He continued: “Or he can walk a mile, but it takes one step at a time. So if you’re willing to take that step, he will make a way out of no way. See, God is the only one I know who can make a mess, go in a mess, clean up a mess and come back out and don’t be messy. Now you figure that out.”
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Reactions to J.R. Richard’s Death
MLB Vault shared: “At 6’8″, J.R. Richard was an intimidating right-hander who led the MLB in strikeouts in 1978 and 1979 and started the 1980 All-Star Game for the NL. He spent his entire 10-year career with the @Astros. RIP.”
Super 70s Sports tweeted: “Super Sky Point to J.R. Richard. If you follow me, you know how I feel about this man—Hall of Fame talent who was robbed of that destiny by a stroke. I’m unable to say more right now. Heaven just increased its badassery. Big time. #RIP to a goddamn legend.”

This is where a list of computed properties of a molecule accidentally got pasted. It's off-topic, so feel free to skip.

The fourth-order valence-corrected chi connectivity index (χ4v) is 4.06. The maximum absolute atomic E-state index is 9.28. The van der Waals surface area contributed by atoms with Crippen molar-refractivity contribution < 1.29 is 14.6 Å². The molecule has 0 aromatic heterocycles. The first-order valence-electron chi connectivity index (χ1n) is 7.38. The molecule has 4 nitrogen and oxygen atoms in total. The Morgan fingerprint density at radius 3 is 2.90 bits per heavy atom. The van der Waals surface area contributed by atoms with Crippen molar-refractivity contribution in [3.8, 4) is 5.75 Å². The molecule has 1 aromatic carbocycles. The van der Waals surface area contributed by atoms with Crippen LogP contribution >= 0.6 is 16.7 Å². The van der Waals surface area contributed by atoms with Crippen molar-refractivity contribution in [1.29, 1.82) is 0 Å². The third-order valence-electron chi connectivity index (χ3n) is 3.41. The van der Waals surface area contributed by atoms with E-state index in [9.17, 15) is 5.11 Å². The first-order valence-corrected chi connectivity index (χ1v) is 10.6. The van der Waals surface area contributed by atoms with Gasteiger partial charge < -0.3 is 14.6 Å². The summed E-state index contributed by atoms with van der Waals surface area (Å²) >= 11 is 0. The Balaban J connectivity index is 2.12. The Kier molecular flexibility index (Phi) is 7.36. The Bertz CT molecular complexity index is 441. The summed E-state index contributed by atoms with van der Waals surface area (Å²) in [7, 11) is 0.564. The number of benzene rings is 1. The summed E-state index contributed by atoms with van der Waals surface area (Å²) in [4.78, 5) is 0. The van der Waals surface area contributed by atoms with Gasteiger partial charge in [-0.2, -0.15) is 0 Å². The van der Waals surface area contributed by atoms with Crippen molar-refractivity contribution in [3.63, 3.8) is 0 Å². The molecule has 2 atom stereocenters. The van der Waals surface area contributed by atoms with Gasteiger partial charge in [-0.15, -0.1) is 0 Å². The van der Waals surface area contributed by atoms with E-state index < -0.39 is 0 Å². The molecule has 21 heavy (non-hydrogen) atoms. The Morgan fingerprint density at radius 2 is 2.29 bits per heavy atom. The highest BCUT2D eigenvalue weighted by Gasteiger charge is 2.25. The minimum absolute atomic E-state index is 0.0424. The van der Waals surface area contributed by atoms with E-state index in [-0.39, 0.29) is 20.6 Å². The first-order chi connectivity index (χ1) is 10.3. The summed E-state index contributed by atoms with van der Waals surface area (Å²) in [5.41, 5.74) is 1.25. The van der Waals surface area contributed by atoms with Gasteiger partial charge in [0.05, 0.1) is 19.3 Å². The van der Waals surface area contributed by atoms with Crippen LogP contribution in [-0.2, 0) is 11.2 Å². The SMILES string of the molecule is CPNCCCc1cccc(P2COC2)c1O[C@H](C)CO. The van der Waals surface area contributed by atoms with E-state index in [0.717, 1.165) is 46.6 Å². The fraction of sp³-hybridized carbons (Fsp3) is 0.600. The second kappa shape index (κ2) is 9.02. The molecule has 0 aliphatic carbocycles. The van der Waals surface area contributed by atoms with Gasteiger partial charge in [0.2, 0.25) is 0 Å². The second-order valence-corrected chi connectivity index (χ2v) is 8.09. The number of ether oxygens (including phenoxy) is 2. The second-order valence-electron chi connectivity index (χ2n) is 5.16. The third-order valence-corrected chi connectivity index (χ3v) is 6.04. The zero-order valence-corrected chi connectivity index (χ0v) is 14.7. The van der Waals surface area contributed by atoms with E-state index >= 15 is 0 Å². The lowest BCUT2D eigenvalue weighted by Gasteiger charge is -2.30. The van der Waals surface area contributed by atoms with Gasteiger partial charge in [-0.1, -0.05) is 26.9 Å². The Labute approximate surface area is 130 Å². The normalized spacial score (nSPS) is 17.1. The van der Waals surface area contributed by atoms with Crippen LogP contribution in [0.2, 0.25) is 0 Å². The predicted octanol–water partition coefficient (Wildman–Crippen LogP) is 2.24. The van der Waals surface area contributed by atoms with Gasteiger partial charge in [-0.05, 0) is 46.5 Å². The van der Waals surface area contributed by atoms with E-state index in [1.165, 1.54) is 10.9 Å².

One said: “The most strikeouts in an MLB debut is 15, done by Karl Spooner 9/22/1954 and J.R. Richard 9/5/1971, Game 2. The true rocket man himself, Richard was first ever in the NL with 300 strikeouts; sub 300 innings in 1978 for the #Astros. And then he did it again in 1979. Just…wow.”
Richard M. Nixon wrote: “The Astros were right to give J.R. Richard a World Series ring. But they should retire his number. He badly wanted it in life, and it’s a disgrace he won’t see it.”
He replied his tweet: “As Richard began to show warning signs of the stroke, he was accused of malingering and felt he had to power through. He did and collapsed on the field. This is because he was black. That mustn’t be forgotten.”
He added: “The team’s treatment of him through his illness and subsequent homelessness is one of the worst abominations in baseball. That he was able to battle back and make peace with the team, become a minister for baseball as well as a man of God, is a testament to who J.R. Richard was.”
Please remember that our condolences will be the only thing to get his beloveds through such difficult times. Kindly leave yours in the comment box below.